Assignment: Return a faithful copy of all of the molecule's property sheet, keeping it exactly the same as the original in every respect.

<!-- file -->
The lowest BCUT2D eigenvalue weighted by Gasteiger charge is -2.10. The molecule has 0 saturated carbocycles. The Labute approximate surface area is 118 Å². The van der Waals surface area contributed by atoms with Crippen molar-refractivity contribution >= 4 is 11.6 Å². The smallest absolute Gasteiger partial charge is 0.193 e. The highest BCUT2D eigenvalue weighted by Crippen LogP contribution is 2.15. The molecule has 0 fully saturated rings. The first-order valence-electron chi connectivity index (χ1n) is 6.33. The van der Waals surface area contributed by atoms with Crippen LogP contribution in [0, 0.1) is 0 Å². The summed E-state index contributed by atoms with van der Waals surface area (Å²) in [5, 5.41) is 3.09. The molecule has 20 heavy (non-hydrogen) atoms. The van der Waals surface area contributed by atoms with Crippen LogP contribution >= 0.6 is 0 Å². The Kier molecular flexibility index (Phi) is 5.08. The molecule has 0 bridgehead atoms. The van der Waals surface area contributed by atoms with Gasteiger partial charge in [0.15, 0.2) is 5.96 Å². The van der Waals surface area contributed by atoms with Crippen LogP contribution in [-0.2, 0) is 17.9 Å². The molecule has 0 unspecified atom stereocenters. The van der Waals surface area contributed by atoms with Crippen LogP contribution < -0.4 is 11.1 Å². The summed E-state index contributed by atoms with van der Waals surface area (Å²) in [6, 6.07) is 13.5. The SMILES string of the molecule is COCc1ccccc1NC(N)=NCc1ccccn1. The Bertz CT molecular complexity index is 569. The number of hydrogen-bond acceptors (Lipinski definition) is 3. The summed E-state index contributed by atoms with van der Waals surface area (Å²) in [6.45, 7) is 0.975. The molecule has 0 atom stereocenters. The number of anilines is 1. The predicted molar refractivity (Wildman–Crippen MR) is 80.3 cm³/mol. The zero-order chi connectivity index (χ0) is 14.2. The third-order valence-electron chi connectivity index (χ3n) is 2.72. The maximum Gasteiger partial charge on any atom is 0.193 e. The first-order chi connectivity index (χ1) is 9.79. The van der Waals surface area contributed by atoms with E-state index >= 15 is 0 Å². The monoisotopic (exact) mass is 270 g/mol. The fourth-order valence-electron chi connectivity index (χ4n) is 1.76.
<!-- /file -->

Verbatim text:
The lowest BCUT2D eigenvalue weighted by Gasteiger charge is -2.10. The molecule has 0 saturated carbocycles. The Labute approximate surface area is 118 Å². The van der Waals surface area contributed by atoms with Crippen molar-refractivity contribution >= 4 is 11.6 Å². The smallest absolute Gasteiger partial charge is 0.193 e. The highest BCUT2D eigenvalue weighted by Crippen LogP contribution is 2.15. The molecule has 0 fully saturated rings. The first-order valence-electron chi connectivity index (χ1n) is 6.33. The van der Waals surface area contributed by atoms with Crippen LogP contribution in [0, 0.1) is 0 Å². The summed E-state index contributed by atoms with van der Waals surface area (Å²) in [5, 5.41) is 3.09. The molecule has 20 heavy (non-hydrogen) atoms. The van der Waals surface area contributed by atoms with Crippen LogP contribution >= 0.6 is 0 Å². The Kier molecular flexibility index (Phi) is 5.08. The molecule has 0 bridgehead atoms. The van der Waals surface area contributed by atoms with Gasteiger partial charge in [0.15, 0.2) is 5.96 Å². The van der Waals surface area contributed by atoms with Crippen LogP contribution in [-0.2, 0) is 17.9 Å². The molecule has 0 unspecified atom stereocenters. The van der Waals surface area contributed by atoms with Crippen LogP contribution < -0.4 is 11.1 Å². The summed E-state index contributed by atoms with van der Waals surface area (Å²) in [6, 6.07) is 13.5. The SMILES string of the molecule is COCc1ccccc1NC(N)=NCc1ccccn1. The Bertz CT molecular complexity index is 569. The number of hydrogen-bond acceptors (Lipinski definition) is 3. The summed E-state index contributed by atoms with van der Waals surface area (Å²) in [6.45, 7) is 0.975. The molecule has 0 atom stereocenters. The number of anilines is 1. The predicted molar refractivity (Wildman–Crippen MR) is 80.3 cm³/mol. The zero-order chi connectivity index (χ0) is 14.2. The third-order valence-electron chi connectivity index (χ3n) is 2.72. The maximum Gasteiger partial charge on any atom is 0.193 e. The first-order chi connectivity index (χ1) is 9.79. The van der Waals surface area contributed by atoms with E-state index >= 15 is 0 Å². The monoisotopic (exact) mass is 270 g/mol. The fourth-order valence-electron chi connectivity index (χ4n) is 1.76.